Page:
taxesTaxes are all about timing. Planning ahead throughout the year is the best way to stay ahead of the game and ensure that you’re never stuck owing more than you can afford. As a small business owner, it’s also essential to stay on top of tax documents for your employees and independent contractors, whose own taxes and the ability to file will be dependent upon your timing.

Quarterly Tax Payments

Paying quarterly taxes is one of the best ways to avoid “tax shock” – that sinking realization that you owe way more than you can currently afford to pay. If you work as a freelancer or small business owner and are responsible for paying your own taxes, it’s a great idea to have a percentage of each payment set aside for quarterly tax payments.

Quarterly tax payments are due four times per year. For 2013, the dates are as follows:

April 15th
June 17th
September 16th
January 15th, 2014

Determine your estimated quarterly payments by evaluating your income over the past 12 months. With taxes, it’s better to overestimate than underestimate, since the IRS will reimburse you for anything you’ve overpaid. Finally, if a payment date looms and you simply don’t have the scratch, don’t worry – pay as much as you can, and make up the difference the next quarter.

1099s and W2s

As a small business owner, chances are that throughout the year you’ve enlisted the service of independent contractors to help you with everything from online marketing to web design. You may even pay some of your regular employees as independent contractors, or employ a mix of regular employees and freelancers.

Independent contractors will need to receive a 1099 form from you, while part time and regular employees will need to receive a W2.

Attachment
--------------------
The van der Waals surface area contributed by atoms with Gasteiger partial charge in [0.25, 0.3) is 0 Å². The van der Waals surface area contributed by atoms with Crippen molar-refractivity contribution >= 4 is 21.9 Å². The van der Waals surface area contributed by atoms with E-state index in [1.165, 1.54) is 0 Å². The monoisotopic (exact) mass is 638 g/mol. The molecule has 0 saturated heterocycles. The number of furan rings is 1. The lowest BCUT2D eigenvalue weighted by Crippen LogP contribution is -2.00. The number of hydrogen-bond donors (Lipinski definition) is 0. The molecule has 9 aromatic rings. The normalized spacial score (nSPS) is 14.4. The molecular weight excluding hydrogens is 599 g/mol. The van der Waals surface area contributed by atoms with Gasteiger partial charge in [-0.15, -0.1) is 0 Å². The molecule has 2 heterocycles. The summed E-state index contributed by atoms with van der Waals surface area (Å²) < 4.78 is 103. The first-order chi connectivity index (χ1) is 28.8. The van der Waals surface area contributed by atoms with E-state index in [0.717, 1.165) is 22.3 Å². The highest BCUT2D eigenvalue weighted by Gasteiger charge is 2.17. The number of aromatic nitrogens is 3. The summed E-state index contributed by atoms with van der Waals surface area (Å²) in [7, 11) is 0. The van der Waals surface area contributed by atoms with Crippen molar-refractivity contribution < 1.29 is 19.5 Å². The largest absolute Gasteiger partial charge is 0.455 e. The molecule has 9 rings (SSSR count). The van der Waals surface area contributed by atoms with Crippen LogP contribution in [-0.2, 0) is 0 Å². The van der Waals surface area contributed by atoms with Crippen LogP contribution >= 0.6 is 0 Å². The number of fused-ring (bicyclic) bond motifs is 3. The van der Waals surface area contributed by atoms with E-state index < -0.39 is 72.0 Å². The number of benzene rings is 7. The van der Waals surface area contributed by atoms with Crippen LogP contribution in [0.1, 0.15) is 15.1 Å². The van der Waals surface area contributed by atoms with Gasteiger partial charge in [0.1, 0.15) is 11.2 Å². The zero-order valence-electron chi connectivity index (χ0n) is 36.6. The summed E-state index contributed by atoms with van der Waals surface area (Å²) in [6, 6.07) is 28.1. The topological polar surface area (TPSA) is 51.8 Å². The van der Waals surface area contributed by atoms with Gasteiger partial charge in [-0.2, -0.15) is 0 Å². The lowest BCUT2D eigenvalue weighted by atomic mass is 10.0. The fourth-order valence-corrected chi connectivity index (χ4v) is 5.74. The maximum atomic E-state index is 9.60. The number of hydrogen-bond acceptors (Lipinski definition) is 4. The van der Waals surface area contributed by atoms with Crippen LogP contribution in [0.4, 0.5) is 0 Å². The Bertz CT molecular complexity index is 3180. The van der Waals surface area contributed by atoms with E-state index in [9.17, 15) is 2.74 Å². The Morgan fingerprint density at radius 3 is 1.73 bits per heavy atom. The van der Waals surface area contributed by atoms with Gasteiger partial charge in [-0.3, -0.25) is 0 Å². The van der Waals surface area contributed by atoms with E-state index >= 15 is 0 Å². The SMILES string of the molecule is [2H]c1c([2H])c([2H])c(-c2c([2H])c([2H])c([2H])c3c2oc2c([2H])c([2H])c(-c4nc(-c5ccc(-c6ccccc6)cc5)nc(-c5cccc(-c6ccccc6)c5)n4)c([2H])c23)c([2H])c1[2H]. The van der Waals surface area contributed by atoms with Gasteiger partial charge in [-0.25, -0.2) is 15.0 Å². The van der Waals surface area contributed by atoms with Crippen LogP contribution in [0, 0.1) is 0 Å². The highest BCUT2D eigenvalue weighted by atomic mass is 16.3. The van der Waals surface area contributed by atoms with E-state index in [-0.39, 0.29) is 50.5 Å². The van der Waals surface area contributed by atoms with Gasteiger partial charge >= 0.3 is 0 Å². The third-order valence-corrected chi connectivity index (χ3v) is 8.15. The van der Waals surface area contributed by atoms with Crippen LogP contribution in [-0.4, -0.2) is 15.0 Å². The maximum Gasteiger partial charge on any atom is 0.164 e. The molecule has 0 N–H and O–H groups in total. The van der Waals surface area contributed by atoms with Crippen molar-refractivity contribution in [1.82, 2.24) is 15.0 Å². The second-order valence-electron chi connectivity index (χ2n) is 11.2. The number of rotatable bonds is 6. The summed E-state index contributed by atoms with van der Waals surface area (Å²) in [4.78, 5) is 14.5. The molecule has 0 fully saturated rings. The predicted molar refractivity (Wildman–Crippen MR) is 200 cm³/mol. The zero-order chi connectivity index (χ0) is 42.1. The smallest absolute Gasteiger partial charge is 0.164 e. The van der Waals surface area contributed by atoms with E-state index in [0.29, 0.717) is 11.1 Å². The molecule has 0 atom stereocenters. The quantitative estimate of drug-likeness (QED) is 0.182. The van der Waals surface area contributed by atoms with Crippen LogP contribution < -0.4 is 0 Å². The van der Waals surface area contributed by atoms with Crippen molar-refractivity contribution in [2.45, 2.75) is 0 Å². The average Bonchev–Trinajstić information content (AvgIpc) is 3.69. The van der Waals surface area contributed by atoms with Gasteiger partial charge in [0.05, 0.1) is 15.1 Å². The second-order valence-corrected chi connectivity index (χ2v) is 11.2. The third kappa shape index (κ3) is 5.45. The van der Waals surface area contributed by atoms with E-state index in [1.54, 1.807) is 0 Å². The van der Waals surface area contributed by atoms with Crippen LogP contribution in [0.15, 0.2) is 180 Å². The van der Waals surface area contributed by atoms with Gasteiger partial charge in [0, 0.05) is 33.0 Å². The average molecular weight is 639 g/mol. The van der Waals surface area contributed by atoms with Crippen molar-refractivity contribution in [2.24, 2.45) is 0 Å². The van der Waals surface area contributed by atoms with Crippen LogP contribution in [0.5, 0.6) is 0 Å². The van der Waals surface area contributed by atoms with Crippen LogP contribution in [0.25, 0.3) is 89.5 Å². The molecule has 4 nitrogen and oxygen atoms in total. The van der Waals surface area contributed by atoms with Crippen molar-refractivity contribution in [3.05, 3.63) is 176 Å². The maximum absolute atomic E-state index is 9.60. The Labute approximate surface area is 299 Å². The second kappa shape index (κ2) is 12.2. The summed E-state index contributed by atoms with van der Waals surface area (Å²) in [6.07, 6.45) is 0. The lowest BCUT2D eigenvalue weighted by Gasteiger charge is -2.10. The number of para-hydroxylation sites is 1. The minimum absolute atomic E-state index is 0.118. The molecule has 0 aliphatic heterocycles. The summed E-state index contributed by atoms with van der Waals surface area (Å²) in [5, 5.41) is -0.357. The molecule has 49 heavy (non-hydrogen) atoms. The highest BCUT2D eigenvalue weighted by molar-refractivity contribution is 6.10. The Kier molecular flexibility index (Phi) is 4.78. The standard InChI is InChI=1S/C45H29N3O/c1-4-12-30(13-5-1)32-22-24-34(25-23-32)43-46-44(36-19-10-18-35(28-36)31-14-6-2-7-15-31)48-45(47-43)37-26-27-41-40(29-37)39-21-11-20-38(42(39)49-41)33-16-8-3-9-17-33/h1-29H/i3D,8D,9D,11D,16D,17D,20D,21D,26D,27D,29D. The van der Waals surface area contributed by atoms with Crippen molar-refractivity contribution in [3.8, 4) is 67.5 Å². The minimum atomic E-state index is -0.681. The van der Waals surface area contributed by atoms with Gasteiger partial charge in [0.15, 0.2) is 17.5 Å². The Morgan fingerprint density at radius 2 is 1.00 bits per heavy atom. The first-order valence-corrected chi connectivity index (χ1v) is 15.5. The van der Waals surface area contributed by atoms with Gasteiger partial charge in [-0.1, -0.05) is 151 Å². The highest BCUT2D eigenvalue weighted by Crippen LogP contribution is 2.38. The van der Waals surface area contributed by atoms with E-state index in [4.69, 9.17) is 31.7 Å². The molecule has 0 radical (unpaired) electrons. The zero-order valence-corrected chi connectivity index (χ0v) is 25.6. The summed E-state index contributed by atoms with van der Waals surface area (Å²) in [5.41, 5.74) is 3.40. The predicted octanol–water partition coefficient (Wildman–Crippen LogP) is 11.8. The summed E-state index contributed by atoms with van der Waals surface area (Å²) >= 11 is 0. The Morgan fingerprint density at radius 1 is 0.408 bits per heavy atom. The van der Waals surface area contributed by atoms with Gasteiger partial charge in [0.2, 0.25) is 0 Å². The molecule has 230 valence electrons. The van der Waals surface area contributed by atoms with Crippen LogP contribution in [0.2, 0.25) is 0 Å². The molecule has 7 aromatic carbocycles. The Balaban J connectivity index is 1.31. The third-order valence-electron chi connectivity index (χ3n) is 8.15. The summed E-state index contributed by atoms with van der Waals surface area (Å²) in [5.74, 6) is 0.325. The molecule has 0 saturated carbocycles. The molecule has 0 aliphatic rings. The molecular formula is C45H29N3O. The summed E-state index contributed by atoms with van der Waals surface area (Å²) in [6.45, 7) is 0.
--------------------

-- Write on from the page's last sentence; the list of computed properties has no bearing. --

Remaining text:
Your tax professional can help you prepare these forms. All they will need is the information the contractor provided you on his or her W9 – legal name, address and social security number. When it comes time to create 1099s, your accountant will ask you to provide the dollar amount paid each contractor in the previous tax year. He or she will then create the 1099s, send them to you for approval, and mail them to each independent contractor.

For W2s, your tax professional will also include a breakdown of the employee’s taxable wages, including their contributions to social security, federal income tax withheld, medicare, and dependent care benefits.

For the 2012 tax year, 1099s and W2s were due to contractors by January 31, 2013. If you failed to file these forms by the due date, you may be charged late fees and penalties depending on how late the return is. If you’re late, the IRS will ask you to give a reason as to why you were prevented from filing on time. If don’t have a good reason, you’ll be charged anywhere from $15 to $50 per form, depending on when you finally file.

Filing an Extension

If your small business operates as a corporation, you have until March 15, 2013 to file for an extension. If you operate as a partnership or as an LLC that is taxed as a partnership, you have until April 15, 2013 to file for an extension.

Here’s the kicker – filing form 7004 and receiving an extension until August or September does not mean you don’t have to pay taxes until August or September. The extension granted by the IRS is on the paperwork portion of your return, not on the taxes owed by your business.

So plan ahead and make sure that, if nothing else, you at least have enough money saved to make your estimated quarterly payments. Uncle Sam doesn’t mind waiting for the paperwork, but he’s not a fan of waiting to get paid.

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No Rendering of Advice – The information contained in here represents the opinion of Shoeboxed, Inc. and is provided for informational purposes only and is not intended to substitute for obtaining accounting, tax, or financial advice from a professional accountant or attorney. We advise not to act upon this information without seeking the service of a professional accountant. Any U.S. federal tax advice contained in this website is not intended to be used for the purpose of avoiding penalties under U.S. federal tax law. 

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